“Who is my neighbor?” the lawyer asked. Your neighbor is the one who scandalizes you with compassion, Jesus answered. Your neighbor is the one who upends all the entrenched categories and shocks you with a fresh face of God. Your neighbor is the one who mercifully steps over the ancient, bloodied line separating “us” from “them,” and teaches you the real meaning of “Good.”

Prayers of Intercession

United in Christ and guided by the Spirit, we pray for the church, the creation, and all in need.

A brief silence.

Good and gracious God, you have placed your word of love in the heart of your church. Fill your church with compassion, that we bear the fruit of your healing mercy to a broken world. God of grace, hear our prayer.

You created the earth with seeds sprouting up to new life. We pray for the flourishing of fruit trees and orchards, vines and bushes. Prosper the work of those who plant, tend, harvest, and gather. God of grace, hear our prayer.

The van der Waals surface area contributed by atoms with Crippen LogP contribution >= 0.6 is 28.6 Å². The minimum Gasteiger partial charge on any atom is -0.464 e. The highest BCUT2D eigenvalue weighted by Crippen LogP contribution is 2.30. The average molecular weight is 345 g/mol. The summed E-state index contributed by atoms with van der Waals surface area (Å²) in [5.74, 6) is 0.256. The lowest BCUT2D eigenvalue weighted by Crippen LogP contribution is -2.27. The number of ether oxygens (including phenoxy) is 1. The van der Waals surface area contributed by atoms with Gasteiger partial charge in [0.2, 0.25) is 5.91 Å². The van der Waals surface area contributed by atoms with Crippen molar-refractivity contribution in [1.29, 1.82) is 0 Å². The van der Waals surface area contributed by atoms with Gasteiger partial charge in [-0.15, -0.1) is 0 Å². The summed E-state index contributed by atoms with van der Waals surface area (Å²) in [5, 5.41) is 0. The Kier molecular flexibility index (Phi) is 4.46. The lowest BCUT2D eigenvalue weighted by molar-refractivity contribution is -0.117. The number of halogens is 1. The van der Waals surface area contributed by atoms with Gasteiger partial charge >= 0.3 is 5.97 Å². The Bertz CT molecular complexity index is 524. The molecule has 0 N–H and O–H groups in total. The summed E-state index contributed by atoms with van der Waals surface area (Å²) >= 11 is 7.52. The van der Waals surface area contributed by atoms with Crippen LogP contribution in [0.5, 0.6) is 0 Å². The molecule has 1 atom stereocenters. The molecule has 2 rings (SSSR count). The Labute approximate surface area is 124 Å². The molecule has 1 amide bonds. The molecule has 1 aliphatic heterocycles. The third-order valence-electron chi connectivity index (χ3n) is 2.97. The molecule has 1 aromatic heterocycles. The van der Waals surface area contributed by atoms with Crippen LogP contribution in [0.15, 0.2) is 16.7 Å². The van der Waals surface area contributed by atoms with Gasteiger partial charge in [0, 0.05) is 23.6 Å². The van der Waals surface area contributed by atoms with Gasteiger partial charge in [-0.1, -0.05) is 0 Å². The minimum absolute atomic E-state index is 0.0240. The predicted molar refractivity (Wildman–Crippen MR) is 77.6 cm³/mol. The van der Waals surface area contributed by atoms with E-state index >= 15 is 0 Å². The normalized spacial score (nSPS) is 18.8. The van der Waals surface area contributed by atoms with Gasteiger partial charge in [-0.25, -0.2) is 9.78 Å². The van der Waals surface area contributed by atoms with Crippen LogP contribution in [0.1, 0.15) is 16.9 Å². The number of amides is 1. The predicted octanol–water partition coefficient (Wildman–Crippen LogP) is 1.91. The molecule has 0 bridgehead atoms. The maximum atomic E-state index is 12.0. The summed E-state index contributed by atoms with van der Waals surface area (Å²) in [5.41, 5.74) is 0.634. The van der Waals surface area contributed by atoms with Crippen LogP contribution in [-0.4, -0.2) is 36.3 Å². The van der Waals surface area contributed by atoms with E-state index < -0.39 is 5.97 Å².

Show us your ways and teach us your paths of justice and love. Raise up community and national leaders to challenge and dismantle societal structures that perpetuate ethnic, racial, and religious profiling and discrimination. God of grace, hear our prayer.

Come near to all in need. Orchestrate kindness in the face of cruelty, hope where there is despair, love in the face of neglect, comfort where there is death, and healing in illness (especially). God of grace, hear our prayer.

Turn this community toward neighbors in need. Bring aid and support to those who are poor, beaten down, abused, forgotten, silenced, or avoided (local outreach ministries may be named). God of grace, hear our prayer.

Here other intercessions may be offered.

Gracious God, we pray for your holy catholic church. Fill it with all truth and peace. Where it is corrupt, purify it; where it is in error, direct it; where in anything it is amiss, reform it; where it is right, strengthen it; where it is divided, reunite it; direct the Evangelical Lutheran Church in America by that truth and peace, as this church prepares to gather in assembly. God of grace, hear our prayer.

We give thanks for the saints who revealed your love and mercy in this life. Inspired by their witness, strengthen us to live in hope. God of grace, hear our prayer.

God of every time and place, in Jesus’ name and filled with your Holy Spirit, we entrust these spoken prayers and those in our hearts into your holy keeping.